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Elder William BREWSTER (1567 – 1644).

Elder William Brewster on US Capital Dome.

When the Mayflower colonists landed at Plymouth, Brewster became the senior elder of the colony, serving as its religious leader and as an adviser to Governor William Bradford.  As the only university educated member of the colony, Brewster took the part of the colony’s religious leader until a pastor, Ralph Smith, arrived in 1629.

An imaginary likeness of William Brewster. There is no known portrait of him from life.

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Thomas WEST 3rd Baron de la Warr (1577 – 1618)  (Wikipedia)  was the Englishman after whom the bay, the river, and, consequently, an American Indian people and U.S. state, all later called “Delaware“, were named.

Thomas West Lord De La Warr.

Franics COOKE (c.1583 -1663) (Wikipedia) was one of the 102 passengers on theMayflower. This early settler is one of the twenty-six male Pilgrims known to have descendants.

Francis Cooke – Portrait.

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Isaac ALLERTON (1586 – 1659) was one of the original Pilgrim fathers who came on the Mayflower to settle the Plymouth Colony in 1620. (Wikipedia)

Isaac Allerton – Portrait

Boston artist Henry Sargent first painted the Pilgrims landing around 1815. The painting was exhibited to great acclaim at an exhibition in New York. Soon after, the painting was damaged. Sargent painted this new version between 1818 and 1822. The painting was loaned to Pilgrim Hall Museum for the 1824 celebration of Forefathers Day (and the opening of the Hall).

Isaac Allerton on the left – “Landing of the Pilgrims”. (1818-1822) By Henry Sargent  (1770-1845)

Isaace Allerton – Sargent Painting Detail The artist identified the individuals in his painting.

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John HOWLAND (c. 1591 – 1673) was one of the Pilgrims who travelled  on the Mayflower, signed the Mayflower Compact, and helped found Plymouth Colony.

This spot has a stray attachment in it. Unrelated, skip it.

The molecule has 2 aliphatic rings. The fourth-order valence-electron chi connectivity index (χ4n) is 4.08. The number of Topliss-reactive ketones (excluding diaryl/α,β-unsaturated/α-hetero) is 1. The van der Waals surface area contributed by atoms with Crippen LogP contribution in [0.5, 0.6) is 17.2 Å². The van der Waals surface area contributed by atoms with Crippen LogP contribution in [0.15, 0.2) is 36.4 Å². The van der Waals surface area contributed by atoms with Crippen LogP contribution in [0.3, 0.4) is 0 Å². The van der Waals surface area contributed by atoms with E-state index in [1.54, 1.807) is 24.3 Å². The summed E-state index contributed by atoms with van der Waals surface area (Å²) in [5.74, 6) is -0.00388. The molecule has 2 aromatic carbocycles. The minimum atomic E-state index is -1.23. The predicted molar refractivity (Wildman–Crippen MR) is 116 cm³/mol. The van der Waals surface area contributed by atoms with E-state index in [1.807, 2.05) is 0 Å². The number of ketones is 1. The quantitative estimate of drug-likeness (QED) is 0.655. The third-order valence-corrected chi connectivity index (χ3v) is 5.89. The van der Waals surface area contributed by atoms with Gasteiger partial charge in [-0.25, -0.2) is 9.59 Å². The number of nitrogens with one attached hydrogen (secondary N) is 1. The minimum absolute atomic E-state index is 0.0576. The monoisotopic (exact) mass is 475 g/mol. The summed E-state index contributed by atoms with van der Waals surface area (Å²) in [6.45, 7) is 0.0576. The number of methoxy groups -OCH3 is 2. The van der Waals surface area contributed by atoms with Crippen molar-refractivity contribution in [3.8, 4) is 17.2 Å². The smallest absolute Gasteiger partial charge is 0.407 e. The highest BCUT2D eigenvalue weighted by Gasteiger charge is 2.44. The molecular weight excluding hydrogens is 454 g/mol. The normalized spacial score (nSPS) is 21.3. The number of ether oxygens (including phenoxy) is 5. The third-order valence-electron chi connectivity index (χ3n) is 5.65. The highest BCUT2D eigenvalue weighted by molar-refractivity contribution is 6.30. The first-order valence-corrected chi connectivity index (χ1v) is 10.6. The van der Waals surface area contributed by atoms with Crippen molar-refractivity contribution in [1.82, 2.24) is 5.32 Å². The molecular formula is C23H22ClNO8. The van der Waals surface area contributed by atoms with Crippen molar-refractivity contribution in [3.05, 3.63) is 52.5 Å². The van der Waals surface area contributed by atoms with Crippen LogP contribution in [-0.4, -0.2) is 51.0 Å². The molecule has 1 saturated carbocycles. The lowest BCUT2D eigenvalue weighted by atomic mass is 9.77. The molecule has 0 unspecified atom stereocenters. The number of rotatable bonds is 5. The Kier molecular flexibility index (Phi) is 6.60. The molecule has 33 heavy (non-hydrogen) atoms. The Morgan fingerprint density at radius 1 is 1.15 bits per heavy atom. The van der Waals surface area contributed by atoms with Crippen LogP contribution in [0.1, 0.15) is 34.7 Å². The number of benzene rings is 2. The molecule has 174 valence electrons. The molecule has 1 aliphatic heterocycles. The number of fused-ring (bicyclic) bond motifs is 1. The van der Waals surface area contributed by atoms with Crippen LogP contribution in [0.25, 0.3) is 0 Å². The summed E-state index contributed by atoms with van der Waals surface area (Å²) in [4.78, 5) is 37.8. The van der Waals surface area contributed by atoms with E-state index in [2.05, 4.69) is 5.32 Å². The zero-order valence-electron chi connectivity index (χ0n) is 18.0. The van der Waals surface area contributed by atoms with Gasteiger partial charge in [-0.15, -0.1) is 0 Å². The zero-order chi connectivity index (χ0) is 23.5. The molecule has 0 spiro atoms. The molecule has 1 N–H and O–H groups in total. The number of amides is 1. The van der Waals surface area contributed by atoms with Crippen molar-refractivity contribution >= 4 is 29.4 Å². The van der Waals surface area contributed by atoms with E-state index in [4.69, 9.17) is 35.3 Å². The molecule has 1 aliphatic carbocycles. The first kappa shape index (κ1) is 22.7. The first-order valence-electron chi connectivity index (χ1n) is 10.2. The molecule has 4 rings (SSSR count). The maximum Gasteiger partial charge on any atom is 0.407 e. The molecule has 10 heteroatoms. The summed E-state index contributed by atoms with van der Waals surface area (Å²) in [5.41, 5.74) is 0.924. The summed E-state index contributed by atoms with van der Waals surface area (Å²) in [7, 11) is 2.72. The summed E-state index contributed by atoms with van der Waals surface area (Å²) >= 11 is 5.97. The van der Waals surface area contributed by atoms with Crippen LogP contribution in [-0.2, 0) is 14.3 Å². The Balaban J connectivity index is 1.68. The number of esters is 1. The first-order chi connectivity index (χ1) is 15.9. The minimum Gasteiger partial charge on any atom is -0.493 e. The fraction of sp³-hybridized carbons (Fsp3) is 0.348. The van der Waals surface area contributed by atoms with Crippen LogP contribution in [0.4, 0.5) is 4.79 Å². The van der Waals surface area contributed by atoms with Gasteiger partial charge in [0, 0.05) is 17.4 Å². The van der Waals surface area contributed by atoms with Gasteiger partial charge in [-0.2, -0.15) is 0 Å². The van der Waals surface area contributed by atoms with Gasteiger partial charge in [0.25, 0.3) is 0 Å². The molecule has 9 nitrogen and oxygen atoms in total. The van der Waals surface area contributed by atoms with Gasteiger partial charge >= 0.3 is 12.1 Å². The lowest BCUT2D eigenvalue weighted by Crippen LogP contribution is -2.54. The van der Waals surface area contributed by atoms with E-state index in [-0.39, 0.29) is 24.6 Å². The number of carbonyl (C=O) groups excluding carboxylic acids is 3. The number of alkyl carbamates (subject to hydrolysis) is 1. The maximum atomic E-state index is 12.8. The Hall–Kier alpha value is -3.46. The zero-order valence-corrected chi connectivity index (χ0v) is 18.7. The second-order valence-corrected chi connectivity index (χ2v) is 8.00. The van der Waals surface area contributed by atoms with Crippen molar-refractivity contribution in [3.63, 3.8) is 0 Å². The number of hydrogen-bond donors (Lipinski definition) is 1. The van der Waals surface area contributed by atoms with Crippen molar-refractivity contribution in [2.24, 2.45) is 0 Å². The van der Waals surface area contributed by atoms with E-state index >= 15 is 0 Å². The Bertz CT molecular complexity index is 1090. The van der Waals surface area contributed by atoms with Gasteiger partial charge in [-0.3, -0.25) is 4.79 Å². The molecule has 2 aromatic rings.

The arduous voyage very nearly ended his life as he was thrown overboard in turbulent seas, but managed to grab a topsail halyard that was trailing in the water and was hauled back aboard safely.  (See his page for an account of this incidence was written by William Bradford, political leader of the Pilgrim Colony).

John Howland was pitched overboard. Painting by Mike Haywood.

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Francis MARBURY’s daughter Anne Hutchinson (1591–1643) was one of the most prominent women in colonial America, noted for her strong religious convictions, and for her stand against the staunch religious orthodoxy of 17th century Massachusetts. She was a Puritan whose religious ideas were at odds with the established Puritan clergy in the Boston area, and her popularity and charisma created a schism in the Boston church which threatened to destroy the Puritans’ religious experiment in New England. Creating the most challenging situation for the ruling magistrates and ministers during her first three years in Boston, she was eventually tried and convicted, then banished from the Massachusetts Bay Colony with many of her followers.

Anne Hutchinson figures prominently in an excellent book , The Wordy Shipmates by Sarah Vowell.

Anne is a key figure in the study of the development of religious freedom in England’s American colonies and the history of women in ministry. She challenged the authority of the ministers, exposing the subordination of women in the culture of colonial Massachusetts. Although her religious ideas remain controversial, her implicit rejection of state authority to prescribe specific religious rites and interpretations, was later enshrined in the American Constitution. The State of Massachusetts honors her with a State House monument calling her a “courageous exponent of civil liberty and religious toleration.”

Anne Hutchinson Preaching

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Richard MONTAGUE was born about 1614 or 1615  at BoveneyBurnham Parish,  Buckinghamshire, England.  It is a small Hamlet, picturesquely situated upon the river Thames, 7 miles from Windsor, 23 from London. He came to America about 1634, perhaps sailing on the “Speedwell”, locating first in the Boston.    Richard died on 14 Dec 1681 at Hadley, Hampshire, Mass.